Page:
Keeping birds can be a rich and rewarding hobby, providing companionship, interest and entertainment. One of the downsides, though, is bird biting.
Even smaller birds such as canaries are capable of giving a painful nip, while larger birds such as macaws with their strong beaks can really hurt.
In this guide, we’ve put together some reasons why this behavior might be happening along with advice on what to do to stop it.
What does a bird bite feel like?
We all know that carnivores such as dogs and cats can sometimes nip. If you own a parrot or a canary though, the fact that your pet can bite might come as more of a surprise.
The first thing to decide is whether your avian pet is actually biting. Many birds use their beaks in the same way as their feet, for grip and balance.
A bird balanced on your finger might well pinch a little skin when he shifts his weight, but he’s not trying to bite. This type of maneuver is called ‘beaking’, and it can feel slightly strange but shouldn’t be painful or break the skin.
True bites are rare, as unlike cats and dogs birds don’t use biting to assert dominance. A bird bite is usually a very quick nip with a good bit of pressure behind it.
Depending on what size the bird is, such a bite can be painful and cause a small injury. For novice owners, this is normally the easiest way to tell the difference between ‘biting’ and ‘beaking’ as beaking normally causes no damage.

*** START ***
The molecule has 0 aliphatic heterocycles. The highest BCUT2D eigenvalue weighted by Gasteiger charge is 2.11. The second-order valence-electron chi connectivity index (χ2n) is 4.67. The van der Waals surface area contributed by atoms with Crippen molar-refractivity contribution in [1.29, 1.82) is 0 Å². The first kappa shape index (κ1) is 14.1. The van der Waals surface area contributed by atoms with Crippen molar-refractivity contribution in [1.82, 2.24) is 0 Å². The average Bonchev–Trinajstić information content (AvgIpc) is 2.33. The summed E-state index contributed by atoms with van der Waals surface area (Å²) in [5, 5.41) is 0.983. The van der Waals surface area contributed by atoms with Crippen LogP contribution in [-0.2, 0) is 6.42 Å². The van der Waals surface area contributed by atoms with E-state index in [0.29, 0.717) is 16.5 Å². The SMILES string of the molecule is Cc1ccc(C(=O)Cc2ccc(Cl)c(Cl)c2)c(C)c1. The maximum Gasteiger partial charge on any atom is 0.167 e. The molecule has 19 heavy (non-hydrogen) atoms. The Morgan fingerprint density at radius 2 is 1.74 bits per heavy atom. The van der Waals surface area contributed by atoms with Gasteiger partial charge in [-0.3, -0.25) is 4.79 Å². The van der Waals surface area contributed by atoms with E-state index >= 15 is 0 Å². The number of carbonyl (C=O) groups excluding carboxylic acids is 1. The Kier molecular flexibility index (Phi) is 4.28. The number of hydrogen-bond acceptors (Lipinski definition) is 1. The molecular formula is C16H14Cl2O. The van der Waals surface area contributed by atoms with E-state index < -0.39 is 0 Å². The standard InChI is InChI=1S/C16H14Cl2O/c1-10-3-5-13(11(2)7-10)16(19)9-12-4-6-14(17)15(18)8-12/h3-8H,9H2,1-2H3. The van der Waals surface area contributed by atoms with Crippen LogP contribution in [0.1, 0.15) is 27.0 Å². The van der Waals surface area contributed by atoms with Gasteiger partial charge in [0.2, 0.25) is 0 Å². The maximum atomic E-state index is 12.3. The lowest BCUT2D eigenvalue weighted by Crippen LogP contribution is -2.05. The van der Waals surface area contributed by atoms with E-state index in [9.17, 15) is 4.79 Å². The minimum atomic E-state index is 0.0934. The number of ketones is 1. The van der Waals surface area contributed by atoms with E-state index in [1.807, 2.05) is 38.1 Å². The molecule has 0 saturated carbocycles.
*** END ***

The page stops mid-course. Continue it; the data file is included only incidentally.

Can you get an infection from a bird bite?
It’s unlikely, but yes you can. With larger birds, the wound may also need stitches or formal treatment. If you get bitten, thoroughly clean and disinfection the wound and monitor it for signs of infection such as swelling or increased pain. Consult a physician if you have any concerns.
Why is my bird so aggressive?
Chances are he’s not, or at least not on purpose. Birds don’t usually bite aggressively, and will only use it as a form of defense when they feel threatened.
First of all, try and determine whether he’s actually lunging at you to bite or just beaking. True biting is often accompanied by ruffling of the feathers as your feathered friend tries to make himself look bigger and warn you to back away and give him some space.
If this is what’s happening, then he’s feeling cornered and you need to give him some breathing room.
If your avian amigo is beaking or lunging continuously though, you might actually have accidentally taught him to do it. When a bird beaks it can feel a little strange, particularly if he accidentally grabs a sensitive area like an earlobe!
If you let out a high-pitched shriek of surprise, then your bird may interpret this as praise, particularly if he’s a youngster. When training, high-pitched speech should be reserved for positive praise and low-pitched for discouragement.
Why does my bird keep biting or beaking me?
As already discussed, it’s important to differentiate between the two. Beaking is a natural behavior and normally simply means your pet is trying to keep his balance!
Biting is an unwanted form of behavior which will need a little more thought. We’ve rounded up a list of reasons for both behaviors below.
Actual biting is normally due to one of two reasons. Either your pet is feeling threatened and is literally giving you a warning nip, or at some point he’s been ‘trained’ to think that you actually like it!
As we’ve already seen, making a high-pitched noise when you get bitten could be interpreted as encouragement. It’s much harder for young children to control their responses and they’re more likely to make involuntary high-pitched noises.